In this illustration, an implant (blue and gray) creates a feeling of satiety by pressing on the stomach and, when activated by a laser (black), killing cells that produce the hunger hormone. Credit: Adapted from ACS Applied Materials & Interfaces 2022, DOI: 10.1021 / acsami.2c00532
When dieting and exercise are not enough, weight loss surgery can be an effective obesity treatment. But people who do not want surgery have other options, including inserting an appetite suppressant balloon or other implant into the abdomen. Now, researchers at ACS Applied Materials & Interfaces report that they have extended this procedure in experimental animals by coating an implant with a laser-activated dye that kills ghrelin-producing cells, the “starvation hormone.”
Implants can be inserted into the stomach through the mouth after local anesthesia. In 2019, Hwoon-Yong Jung, Jung-Hoon Park and colleagues designed a new type of implant. The “intragastric satiety-inducing device” (ISD) consists of a stent – which attaches itself to the lower esophagus – attached to a disc that rests in the opening to the stomach. The counter has a hole in the middle so the food can get through. Tests on pigs showed that ISD lowered food intake and weight gain by increasing the feeling of satiety and reducing the level of ghrelin, which is produced by cells near the top of the stomach. But the device caused complications, including acid regurgitation and migration into the stomach. In their latest project, Jung, Park, Kun Na, and colleagues wanted to find out if they could suppress ghrelin even more by coating ISD’s disk with a compound that could kill some of the ghrelin-producing cells with a shot of laser light. The implant could then be removed to avoid the side effects associated with the original design.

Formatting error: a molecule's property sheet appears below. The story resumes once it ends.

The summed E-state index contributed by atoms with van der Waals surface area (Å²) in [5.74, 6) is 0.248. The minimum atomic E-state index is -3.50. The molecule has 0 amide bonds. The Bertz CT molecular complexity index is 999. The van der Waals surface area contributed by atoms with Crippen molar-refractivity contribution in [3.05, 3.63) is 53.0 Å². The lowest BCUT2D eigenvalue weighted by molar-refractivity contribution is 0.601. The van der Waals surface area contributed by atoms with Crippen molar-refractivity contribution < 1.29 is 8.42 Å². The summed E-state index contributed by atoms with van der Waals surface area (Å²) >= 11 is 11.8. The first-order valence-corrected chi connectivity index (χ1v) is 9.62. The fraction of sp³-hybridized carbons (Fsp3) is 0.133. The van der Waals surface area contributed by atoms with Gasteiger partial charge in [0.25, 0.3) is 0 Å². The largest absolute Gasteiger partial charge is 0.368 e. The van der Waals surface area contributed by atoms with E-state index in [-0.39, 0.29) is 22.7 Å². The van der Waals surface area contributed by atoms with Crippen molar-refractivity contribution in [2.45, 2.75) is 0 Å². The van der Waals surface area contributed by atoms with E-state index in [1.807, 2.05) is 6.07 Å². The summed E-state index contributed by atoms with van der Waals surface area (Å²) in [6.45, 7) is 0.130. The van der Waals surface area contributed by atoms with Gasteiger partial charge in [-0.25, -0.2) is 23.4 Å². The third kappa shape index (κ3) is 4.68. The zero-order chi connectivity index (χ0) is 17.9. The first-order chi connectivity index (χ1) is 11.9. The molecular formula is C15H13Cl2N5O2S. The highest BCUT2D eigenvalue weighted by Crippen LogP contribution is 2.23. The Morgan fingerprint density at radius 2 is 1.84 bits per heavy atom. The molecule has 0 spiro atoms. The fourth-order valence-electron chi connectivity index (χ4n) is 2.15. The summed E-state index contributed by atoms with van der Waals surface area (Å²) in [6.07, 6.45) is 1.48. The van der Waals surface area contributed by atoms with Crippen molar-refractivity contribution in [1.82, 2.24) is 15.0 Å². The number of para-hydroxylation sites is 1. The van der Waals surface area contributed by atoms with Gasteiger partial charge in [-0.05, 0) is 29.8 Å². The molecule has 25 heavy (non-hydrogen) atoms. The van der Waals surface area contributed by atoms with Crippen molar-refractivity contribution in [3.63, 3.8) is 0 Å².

In this preliminary study, the team coated ISDs with methylene blue – an FDA-approved drug – and then placed them in the stomachs of young pigs. When the coating was exposed to laser light, the coating released singlet oxygen, an energetic form of oxygen that killed nearby ghrelin-producing cells in the pigs’ stomachs and then quickly disappeared. After one week, the treatment reduced ghrelin levels and weight gain by half compared to an untreated pig, although these differences diminished in the following weeks unless the light treatment was repeated. With further development, the simple procedure could become a new type of minimally invasive treatment to help obese patients lose weight, the researchers say.
Higher fasting ‘starvation hormone’ levels from healthy eating can improve heart health and metabolism More information: Photodynamic methylene blue-embedded intragastric satiety-inducing device for the treatment of obesity, ACS Applied Materials & Interfaces (2022). DOI: 10.1021 / acsami.2c00532
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